TV Review – Moonbase 8

Moonbase 8 (Showtime)
Written by Fred Armisen, Tim Heidecker, Jonathan Krisel, & John C. Reilly
Directed by Jonathan Krisel

On the surface, I should love this show. I’ve been a big fan of Tim Heidecker’s whole career, John C. Reilly is terrific, and I have enjoyed all the Armisen/Krisle collabs (Portlandia, Documentary Now). Krisel has also directed episodes of Tim & Eric Awesome Show, Great Job!, Check It Out! with Dr. Steve Brule and Baskets. All of this is precisely in my comedy wheelhouse, mainly through the 2000s and 2010s. Ultimately, I enjoyed Moonbase 8 but didn’t necessarily love it. 

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TV Review – Wandavision Episode 7

Wandavision Episode 7 (Disney+)
Written by Cameron Squires
Directed by Matt Shakman

Episode seven of Wandavision reveals many things, but I would argue it is not one of the best-written episodes in the bunch we’ve seen. It’s honestly a little clunky and awkward at moments and clearly was flagged as one to push the plot forward without doing much character development. These sorts of episodes are likely to be the standard from now on in the MCU shows because I doubt they will spend much time letting characters sit around and talk. While I love the reveals we got, it also felt like The Vision’s delay was as much a part of the in-universe mechanisms around Wanda as it was the writers padding out the show to hit nine episodes.

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TV Review – The Best of Batman: The Animated Series Part 3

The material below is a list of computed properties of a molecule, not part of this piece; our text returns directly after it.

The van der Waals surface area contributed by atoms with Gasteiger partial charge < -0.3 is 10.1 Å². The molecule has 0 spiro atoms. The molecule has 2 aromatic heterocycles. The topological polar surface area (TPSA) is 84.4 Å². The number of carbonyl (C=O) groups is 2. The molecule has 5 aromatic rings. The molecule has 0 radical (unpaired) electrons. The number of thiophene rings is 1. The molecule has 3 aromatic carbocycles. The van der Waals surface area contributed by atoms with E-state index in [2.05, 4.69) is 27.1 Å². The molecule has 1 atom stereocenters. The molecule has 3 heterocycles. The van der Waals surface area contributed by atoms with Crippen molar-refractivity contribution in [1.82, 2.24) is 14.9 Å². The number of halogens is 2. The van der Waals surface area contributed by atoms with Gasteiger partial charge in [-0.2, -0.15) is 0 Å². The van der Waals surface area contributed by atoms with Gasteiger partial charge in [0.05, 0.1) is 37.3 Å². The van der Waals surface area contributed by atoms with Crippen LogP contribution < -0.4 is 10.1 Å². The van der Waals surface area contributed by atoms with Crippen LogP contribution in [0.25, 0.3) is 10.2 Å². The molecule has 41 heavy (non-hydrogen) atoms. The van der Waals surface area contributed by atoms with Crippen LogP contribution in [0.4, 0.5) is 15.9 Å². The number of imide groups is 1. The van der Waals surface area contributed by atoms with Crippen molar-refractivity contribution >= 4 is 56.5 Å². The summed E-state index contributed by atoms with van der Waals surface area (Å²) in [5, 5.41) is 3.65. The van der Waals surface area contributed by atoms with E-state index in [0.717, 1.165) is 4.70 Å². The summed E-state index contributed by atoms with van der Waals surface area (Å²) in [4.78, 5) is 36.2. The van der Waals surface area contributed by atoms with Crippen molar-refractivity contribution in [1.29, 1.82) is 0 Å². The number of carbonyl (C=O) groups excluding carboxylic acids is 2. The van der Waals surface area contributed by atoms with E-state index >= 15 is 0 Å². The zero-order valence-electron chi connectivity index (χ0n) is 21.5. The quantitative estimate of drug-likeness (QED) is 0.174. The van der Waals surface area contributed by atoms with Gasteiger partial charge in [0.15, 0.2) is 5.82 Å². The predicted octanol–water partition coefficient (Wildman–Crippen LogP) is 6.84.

Shadow of the Bat (Season 1, Episodes 57 & 58)
Original airdates: September 13 & 14, 1993
Written by Brynne Stephens
Directed by Frank Paur

Shadow of the Bat does many things and feels like a movie boiled down into weekday afternoon animation. It’s the best modern presentation of Batgirl we’ve ever gotten outside of the comic book, and it really showed how poor she was brought into the films with Batman & Robin. What’s interesting here is how separate & independent Batgirl is from Batman & Robin, the characters. Her origins are born out of a story centered around her, and the established heroes play supporting roles in this two-parter, with Robin being the more prominent of the two, in my opinion.

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TV Review – Wandavision Episode 6

Wandavision Episode 6 (Disney+)
Written by Chuck Hayward and Peter Cameron
Directed by Matt Shakman

The sitcom world of Wanda Maximoff reaches the early 2000s, so we get a pretty brilliant Malcolm in the Middle homage. Of all the sitcom nods in the series so far, this one felt the most confident, in my opinion. Having the twins narrate directly to the camera was a beautiful touch, and Pietro felt like a variation on Malcolm’s older brother/Francis character. The show does a pretty excellent job balancing the in-sitcom story and SWORD plot happening outside the illusion. Once again, there are hints and teases towards the finale, which is three episodes away now.

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TV Review – Wandavision Episode 5

Wandavision Episode 5 (Disney+)
Written by Peter Cameron and Mackenzie Dohr
Directed by Matt Shakman

Wandavision did something I didn’t see coming. But we will get to that in a moment. We’re now past the mini-series’ halfway point, and I think the overall premise is straightforward. As I’ve said for a while now, Wanda is the main problem here, possibly with some outside manipulation. We see some security footage of Vision’s body being reclaimed by her, and I wouldn’t be surprised if this was spurred on by promises from some supernatural being we haven’t met yet. But that wasn’t the biggest surprise of the episode.

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TV Review – Wandavision Episode 4

Wandavision Episode 4 (Disney+)
Written by Bobak Esfarjani and Megan McDonnell
Directed by Matt Shakman